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1.1.2 Arara

As mentioned in §1.1. Building Your Document, arara is a Java application that automates the process of building a LaTeX document. In order to use arara, you must have the Java Runtime Environment installed. The latest TeX Live distribution includes arara, so you can install it via the TeX Live package manager.

Alternative, you can install arara manually as follows: fetch the installer arara-3.0-installer.jar (or arara-3.0-installer.exe) from https://github.com/cereda/arara/tree/master/releases. On Windows, run arara-3.0-installer.exe. On other operating systems run arara-3.0-installer.jar in privileged mode. For example, on a Unix-based system:

sudo java -jar arara-3.0-installer.jar
(If you are doing a manual install make sure you check the box to add the predefined rules, as shown in Figure 1.7.)

Figure 1.7: Arara Installer

Once arara has been installed, you can add it to the list of tools in TeXworks. As before, open the TeXwork's Preferences dialog box using EditPreferences and select the “Typesetting” tab (Figure 1.4).

To add a new tool, click on the lower + button next to the list of processing tools. This opens the tool configuration dialog box (Figure 1.8). Type “Arara” in the “Name” box and use the “Browse” button to find the arara application on your computer. Use the + button to add $basename to the list of arguments, as shown in Figure 1.8.

Figure 1.8: Adding Arara in the TeXWorks Tool Configuration Dialog

Unlike latexmk, arara doesn't read the log file to determine what applications need to be run. Instead, you tell arara how to build your document by placing special comments in your source code. For example, if your document contains the following:

% arara: pdflatex: { synctex: on }
% arara: bibtex
% arara: pdflatex: { synctex: on }
% arara: pdflatex: { synctex: on }

Then running arara on the document will run pdflatex, bibtex, pdflatex and pdflatex on your document. Arara knows the rules “pdflatex” and “bibtex”. It also knows the rules “biber”, “makeglossaries” and “makeindex”. So, if your document has a bibliography, an index and glossaries, you need to put the following comments in your source code (replace bibtex with biber if required):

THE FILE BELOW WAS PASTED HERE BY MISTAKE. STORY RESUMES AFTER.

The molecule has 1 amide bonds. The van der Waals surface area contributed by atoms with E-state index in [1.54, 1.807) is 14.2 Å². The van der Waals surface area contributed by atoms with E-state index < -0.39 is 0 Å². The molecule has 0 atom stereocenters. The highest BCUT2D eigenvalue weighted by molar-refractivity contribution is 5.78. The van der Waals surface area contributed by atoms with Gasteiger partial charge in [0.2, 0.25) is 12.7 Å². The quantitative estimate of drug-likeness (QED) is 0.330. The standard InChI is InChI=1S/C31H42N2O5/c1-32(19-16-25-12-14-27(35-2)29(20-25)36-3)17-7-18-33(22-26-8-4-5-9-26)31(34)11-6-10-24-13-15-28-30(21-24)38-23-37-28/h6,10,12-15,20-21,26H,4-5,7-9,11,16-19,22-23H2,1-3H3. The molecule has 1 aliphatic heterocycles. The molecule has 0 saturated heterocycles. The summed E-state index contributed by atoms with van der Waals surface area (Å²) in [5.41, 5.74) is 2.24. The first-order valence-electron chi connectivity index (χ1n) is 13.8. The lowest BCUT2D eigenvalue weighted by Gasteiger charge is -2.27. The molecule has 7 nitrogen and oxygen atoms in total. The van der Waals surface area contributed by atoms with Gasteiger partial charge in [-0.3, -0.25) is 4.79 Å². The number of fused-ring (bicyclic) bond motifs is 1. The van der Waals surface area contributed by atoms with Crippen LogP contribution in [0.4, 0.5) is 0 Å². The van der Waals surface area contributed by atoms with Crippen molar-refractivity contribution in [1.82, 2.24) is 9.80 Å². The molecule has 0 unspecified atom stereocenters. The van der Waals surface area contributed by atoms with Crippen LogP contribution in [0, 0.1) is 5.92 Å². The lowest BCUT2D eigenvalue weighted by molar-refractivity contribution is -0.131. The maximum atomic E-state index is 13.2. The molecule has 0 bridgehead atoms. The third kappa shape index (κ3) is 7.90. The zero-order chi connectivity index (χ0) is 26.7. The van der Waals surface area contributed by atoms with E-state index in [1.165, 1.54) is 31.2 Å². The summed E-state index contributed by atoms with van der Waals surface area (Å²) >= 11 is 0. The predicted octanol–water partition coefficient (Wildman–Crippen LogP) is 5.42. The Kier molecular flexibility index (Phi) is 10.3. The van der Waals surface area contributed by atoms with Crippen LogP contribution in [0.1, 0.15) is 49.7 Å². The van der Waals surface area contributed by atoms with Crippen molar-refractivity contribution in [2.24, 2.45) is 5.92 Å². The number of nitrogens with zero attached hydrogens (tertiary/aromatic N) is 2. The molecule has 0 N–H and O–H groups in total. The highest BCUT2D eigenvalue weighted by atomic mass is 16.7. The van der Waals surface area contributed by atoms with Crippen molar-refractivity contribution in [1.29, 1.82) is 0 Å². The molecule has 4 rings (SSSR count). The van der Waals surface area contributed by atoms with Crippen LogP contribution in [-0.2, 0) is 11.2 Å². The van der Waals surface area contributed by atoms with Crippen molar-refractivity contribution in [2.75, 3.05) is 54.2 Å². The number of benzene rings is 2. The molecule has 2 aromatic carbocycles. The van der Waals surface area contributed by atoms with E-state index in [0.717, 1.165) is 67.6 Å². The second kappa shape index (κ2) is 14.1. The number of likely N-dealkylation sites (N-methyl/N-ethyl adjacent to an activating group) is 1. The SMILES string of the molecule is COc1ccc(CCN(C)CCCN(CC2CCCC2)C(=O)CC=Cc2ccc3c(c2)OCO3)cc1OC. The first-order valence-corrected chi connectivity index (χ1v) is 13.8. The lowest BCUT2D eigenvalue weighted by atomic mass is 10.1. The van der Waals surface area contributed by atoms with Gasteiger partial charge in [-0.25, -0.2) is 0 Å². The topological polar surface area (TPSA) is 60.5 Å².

% arara: pdflatex: { synctex: on }
% arara: bibtex
% arara: makeglossaries
% arara: makeindex
% arara: pdflatex: { synctex: on }
% arara: pdflatex: { synctex: on }

Now you just need to select “Arara” from the drop-down list in TeXworks (Figure 1.9) and click the green “Typeset” button, and arara will do all the work for you.


If you don't add these arara comments to your source code, nothing will happen when you run arara on your document! You must remember to provide arara with the rules to build your document.

Figure 1.9: Using Arara in TeXworks

Unfortunately arara (v3.0) doesn't have a rule for texindy, but you can add one by creating a file called texindy.yaml that contains the following:1.4

# TeXindy rule for arara
# requires arara 3.0+
identifier: texindy
name: TeXindy
command: <arara> texindy @{german} @{language} @{codepage} @{module} @{input} @{options} "@{getBasename(file)}.idx"
- identifier: german
  flag: <arara> @{isTrue(parameters.german,"-g")}
- identifier: language
  flag: <arara> -L @{parameters.language}
- identifier: codepage
  flag: <arara> -C @{parameters.codepage}
- identifier: module
  flag: <arara> -M @{parameters.module}
- identifier: input
  flag: <arara> -I @{parameters.input}
- identifier: options
  flag: <arara> @{parameters.options}
This file should be saved in the rules subdirectory of the arara installation directory. (For example, on Unix-like systems /usr/local/arara/rules/texindy.yaml.)

So if you'd rather use texindy instead of makeindex you can replace the

% arara: makeindex
directive with
% arara: texindy: { language: english, codepage: latin1 }
(Change the language and encoding as appropriate.)


... following:1.4
Thanks to Paulo Cereda for supply this.

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